Following Russia’s sudden and unprovoked invasion of neighboring Ukraine, public and private entities worldwide have responded with substantial measures designed to ratchet up economic pressure on the Kremlin (as well as the individuals that stand to benefit from its activities). As governments announced far-reaching sanctions, and companies across all sectors began to suspend or cease operations in Russia, many large index providers also moved to drop Russian stocks from their respective indices.
At the same time, a number of our clients have been asking us how they can use their Ethic portfolios to express their aversion to the Russian invasion. Many are keen to take a strong stance and ensure they are not exposed to companies that may— inadvertently or otherwise—be supporting the Russian Federation’s acts of military aggression. And while index providers’ expulsion of Russian equities from their benchmarks means that exposure is already quite negligible, we have spent some time identifying additional opportunities for our clients to make their voices heard. We’ll get into that shortly.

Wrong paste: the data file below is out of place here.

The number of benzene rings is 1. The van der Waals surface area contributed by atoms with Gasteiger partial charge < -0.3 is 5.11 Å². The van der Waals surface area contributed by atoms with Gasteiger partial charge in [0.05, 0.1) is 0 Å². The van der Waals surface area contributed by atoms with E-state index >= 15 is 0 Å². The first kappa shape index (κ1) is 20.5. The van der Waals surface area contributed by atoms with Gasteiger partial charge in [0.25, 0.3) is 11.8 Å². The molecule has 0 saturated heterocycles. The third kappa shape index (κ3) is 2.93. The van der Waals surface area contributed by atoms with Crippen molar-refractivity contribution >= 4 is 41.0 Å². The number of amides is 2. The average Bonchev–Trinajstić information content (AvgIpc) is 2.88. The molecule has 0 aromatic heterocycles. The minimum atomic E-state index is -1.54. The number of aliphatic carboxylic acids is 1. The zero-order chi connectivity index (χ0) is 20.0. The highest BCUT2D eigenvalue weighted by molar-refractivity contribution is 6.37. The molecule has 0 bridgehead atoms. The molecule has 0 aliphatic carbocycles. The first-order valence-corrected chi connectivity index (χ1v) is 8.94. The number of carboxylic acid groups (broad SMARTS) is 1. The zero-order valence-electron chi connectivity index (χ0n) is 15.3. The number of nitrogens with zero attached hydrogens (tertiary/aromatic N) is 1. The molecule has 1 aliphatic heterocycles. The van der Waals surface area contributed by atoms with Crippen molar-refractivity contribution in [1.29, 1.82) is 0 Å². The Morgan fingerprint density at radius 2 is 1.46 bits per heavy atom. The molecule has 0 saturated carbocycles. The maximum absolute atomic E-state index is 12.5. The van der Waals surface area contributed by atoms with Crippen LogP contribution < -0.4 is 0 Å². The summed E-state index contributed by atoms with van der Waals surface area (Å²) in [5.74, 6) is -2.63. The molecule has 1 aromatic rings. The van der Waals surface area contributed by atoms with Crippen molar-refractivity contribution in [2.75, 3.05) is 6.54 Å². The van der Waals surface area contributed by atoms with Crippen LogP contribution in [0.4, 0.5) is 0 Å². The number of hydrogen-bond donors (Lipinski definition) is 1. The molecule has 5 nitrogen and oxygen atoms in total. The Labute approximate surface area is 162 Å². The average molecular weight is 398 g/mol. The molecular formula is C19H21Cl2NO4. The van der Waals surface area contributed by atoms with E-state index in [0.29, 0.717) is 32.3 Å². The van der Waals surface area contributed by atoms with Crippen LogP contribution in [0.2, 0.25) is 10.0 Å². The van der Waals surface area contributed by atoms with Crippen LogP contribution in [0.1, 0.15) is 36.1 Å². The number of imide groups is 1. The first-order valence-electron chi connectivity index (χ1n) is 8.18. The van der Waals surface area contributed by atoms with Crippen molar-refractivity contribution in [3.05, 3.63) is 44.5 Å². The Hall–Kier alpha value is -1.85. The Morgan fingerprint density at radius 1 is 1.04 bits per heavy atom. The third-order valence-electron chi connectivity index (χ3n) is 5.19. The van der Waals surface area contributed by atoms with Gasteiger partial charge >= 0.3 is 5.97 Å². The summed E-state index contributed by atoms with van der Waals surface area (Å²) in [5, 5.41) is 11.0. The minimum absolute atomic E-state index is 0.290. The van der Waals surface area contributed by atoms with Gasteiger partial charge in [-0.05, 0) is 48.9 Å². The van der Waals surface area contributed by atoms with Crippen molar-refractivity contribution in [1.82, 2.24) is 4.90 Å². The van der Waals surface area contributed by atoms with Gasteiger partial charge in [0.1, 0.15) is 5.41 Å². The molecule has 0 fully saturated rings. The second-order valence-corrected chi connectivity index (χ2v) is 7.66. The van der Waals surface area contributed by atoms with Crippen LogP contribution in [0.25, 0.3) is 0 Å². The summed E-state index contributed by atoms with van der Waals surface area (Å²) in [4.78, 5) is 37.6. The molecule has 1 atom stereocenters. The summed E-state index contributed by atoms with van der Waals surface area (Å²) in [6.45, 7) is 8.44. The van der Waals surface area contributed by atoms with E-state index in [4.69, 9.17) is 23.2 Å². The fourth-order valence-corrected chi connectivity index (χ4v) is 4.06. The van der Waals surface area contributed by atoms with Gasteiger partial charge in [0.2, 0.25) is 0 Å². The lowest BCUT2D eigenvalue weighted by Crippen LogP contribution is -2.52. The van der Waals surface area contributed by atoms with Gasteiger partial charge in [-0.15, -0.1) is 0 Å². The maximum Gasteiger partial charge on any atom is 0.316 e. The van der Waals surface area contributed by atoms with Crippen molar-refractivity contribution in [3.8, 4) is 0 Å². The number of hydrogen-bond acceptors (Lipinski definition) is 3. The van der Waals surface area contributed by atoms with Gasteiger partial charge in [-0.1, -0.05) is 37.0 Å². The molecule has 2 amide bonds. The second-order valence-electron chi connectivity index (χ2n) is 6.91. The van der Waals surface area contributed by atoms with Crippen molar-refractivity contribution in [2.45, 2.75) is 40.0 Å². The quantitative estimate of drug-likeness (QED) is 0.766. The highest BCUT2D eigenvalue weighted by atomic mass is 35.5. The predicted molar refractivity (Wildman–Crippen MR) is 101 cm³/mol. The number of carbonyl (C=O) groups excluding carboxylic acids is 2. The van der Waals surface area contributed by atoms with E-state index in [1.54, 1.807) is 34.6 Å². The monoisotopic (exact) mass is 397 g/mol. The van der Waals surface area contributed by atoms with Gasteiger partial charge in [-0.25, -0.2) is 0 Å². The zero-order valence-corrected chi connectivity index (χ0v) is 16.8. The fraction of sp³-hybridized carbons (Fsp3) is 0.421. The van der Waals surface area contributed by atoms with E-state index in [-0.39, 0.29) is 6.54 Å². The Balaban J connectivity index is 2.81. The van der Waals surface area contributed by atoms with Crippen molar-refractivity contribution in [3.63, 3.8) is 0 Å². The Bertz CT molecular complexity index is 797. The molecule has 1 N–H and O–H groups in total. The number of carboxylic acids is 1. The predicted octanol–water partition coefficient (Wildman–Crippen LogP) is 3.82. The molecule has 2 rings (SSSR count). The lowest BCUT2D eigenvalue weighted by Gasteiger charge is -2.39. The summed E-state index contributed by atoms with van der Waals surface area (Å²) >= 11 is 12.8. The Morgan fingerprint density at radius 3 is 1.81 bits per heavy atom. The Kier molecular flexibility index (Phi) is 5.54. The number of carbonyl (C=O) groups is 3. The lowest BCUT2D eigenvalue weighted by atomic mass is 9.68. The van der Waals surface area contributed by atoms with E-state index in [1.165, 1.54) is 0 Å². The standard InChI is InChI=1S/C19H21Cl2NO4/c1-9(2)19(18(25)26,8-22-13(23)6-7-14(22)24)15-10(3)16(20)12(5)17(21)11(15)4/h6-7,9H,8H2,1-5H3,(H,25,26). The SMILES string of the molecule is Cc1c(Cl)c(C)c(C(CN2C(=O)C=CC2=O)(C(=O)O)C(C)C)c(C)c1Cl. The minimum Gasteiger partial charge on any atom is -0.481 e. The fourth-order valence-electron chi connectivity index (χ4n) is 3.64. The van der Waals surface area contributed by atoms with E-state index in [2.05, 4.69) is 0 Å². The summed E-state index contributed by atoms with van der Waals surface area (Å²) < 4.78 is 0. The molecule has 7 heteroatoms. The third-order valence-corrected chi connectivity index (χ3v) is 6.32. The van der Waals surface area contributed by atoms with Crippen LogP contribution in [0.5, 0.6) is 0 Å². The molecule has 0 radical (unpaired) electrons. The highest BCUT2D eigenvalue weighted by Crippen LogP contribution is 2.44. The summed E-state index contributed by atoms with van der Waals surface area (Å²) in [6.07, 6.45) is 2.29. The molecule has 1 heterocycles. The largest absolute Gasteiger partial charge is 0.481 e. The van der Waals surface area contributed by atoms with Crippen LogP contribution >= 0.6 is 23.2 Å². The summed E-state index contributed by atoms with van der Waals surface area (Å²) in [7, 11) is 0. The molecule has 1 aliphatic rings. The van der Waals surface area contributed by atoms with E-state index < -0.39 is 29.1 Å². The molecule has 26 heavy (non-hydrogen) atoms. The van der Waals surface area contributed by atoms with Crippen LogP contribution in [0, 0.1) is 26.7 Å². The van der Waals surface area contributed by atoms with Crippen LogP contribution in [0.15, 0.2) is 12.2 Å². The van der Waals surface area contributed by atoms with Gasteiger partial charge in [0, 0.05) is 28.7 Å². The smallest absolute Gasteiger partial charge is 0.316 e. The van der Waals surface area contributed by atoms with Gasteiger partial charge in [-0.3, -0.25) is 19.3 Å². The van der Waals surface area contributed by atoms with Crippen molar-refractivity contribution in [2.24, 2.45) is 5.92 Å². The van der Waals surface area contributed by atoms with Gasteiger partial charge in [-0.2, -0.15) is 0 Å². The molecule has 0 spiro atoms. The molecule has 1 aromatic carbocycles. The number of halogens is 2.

First, though, we felt it might be helpful to explore how we approach divestment when confronting an issue as far-reaching and complex as state-sponsored and -sanctioned violations of human rights.
How is Ethic thinking about divestment from Russia?
There are two prevailing approaches to Russia-specific divestment: divestment from companies domiciled in Russia and divestment from companies with operations in Russia. The sustainability implications of divesting from companies domiciled in Russia are, at present, a moot point, as these securities are not currently trading at U.S. custodians.